Many spouses don't know that there are
3 basic (if not, essential) rules to divorce. If you follow these guiding principals, most spouses can avoid a blood
bath divorce that could cost them thousands of dollars. While emotions play largely as the barrier, a spouse should
always remain cognizant that their emotional state could drive them to breaking the cardinal rules.
Counseling throughout the divorce process will assist most spouses in keeping their emotional compass
accurate and make it easier to follow the rules.
Rule #1 - The Judge
doesn't care about what you want. Yikes! That's a rule? Can this be true? The reality is that the law doesn't
see things from your perspective. In fact, the law requires that decisions be made (by the Judge and others) in absence
of your desires. A good case in point, would be with the issue of custody. Many parents seek out their rights
from only their perspective. In fact, many attorneys have marketed their services on this approach. Everyone has
heard of the "dad's rights lawyers" and or "mom's rights lawyers."
What many parents don't realize is that when they hire an attorney who is seeking out their rights,
consideration of the law (the Judge) is abandoned. Illinois law employs a child's best interest standard when making custody
determinations. So, what mom wants or what dad wants is insignificant in the court process. The law will provide for
a result that the child would want, if the child could make adult decisions. So, spouses need to put their personal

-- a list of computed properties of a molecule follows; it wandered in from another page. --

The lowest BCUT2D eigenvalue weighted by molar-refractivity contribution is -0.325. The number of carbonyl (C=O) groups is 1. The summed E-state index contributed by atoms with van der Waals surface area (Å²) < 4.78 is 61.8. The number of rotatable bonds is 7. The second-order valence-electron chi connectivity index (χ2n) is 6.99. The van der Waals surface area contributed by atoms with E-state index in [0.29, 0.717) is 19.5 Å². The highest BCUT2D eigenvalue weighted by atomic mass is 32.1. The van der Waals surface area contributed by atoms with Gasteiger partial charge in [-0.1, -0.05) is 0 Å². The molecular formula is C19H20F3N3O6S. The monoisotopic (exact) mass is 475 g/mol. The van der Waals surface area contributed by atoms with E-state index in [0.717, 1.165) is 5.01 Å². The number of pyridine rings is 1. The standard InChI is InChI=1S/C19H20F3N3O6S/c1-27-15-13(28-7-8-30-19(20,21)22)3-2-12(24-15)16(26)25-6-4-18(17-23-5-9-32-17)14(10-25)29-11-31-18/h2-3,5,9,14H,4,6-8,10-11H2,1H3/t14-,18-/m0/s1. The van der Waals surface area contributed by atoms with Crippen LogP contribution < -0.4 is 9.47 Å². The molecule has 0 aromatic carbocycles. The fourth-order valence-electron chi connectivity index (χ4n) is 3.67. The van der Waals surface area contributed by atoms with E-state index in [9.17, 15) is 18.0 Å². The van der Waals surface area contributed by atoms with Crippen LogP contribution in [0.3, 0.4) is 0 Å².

interests, desires, and wants aside in the divorce process and focus on obtaining what the law provides. Breaking Rule #1
will cost spouses their money and sanity.
Rule #2 - Hold
tight, until the divorce is over. What? It seems like a simple rule, but many spouses find it impossible to follow
this guiding rule. So many spouses in the divorce process have essentially moved on with their lives, upon filing for
a divorce. Perhaps emotionally, they have considered the marriage as dead. Some spouses, have moved on with a
new relationship. These spouses have a tendency (some would say, strong desire) to move on in the sense of openly dating
and or introducing their new significant other to friends and family (sometimes to their children). Some actually have or want to move out into their new post-divorce home or apartment.
Spouses within the divorce process should try to avoid the want and desire to move
on (at least until the divorce is over). So, if you have another person in your life, your spouse should not know who
this person is, and you certainly should not be introducing this person to your children. This would be true under any
circumstance. It's a RULE. Additionally, as much as you can't stand how your spouse eats, snores, nags or breathes,
you should stay tight in the marital home until conclusion of the case. New homes and apartments do nothing but add
problems to the divorce process.
Rule #3 - Always work
on settlement - not litigation. It's important to remember that 98% of all divorce cases settle. So, spend
your time, energy and money on getting there as quickly and economically as possible. Settlements are usually only done
in writing. Therefore, always get a settlement offer on paper and work from there. Verbal discussions on settlement
terms are always misunderstood and generally cause confusion.
If you have any questions about this material, please contact
Paul D. Nordini at (630) 306-6300, or
email him at: firstname.lastname@example.org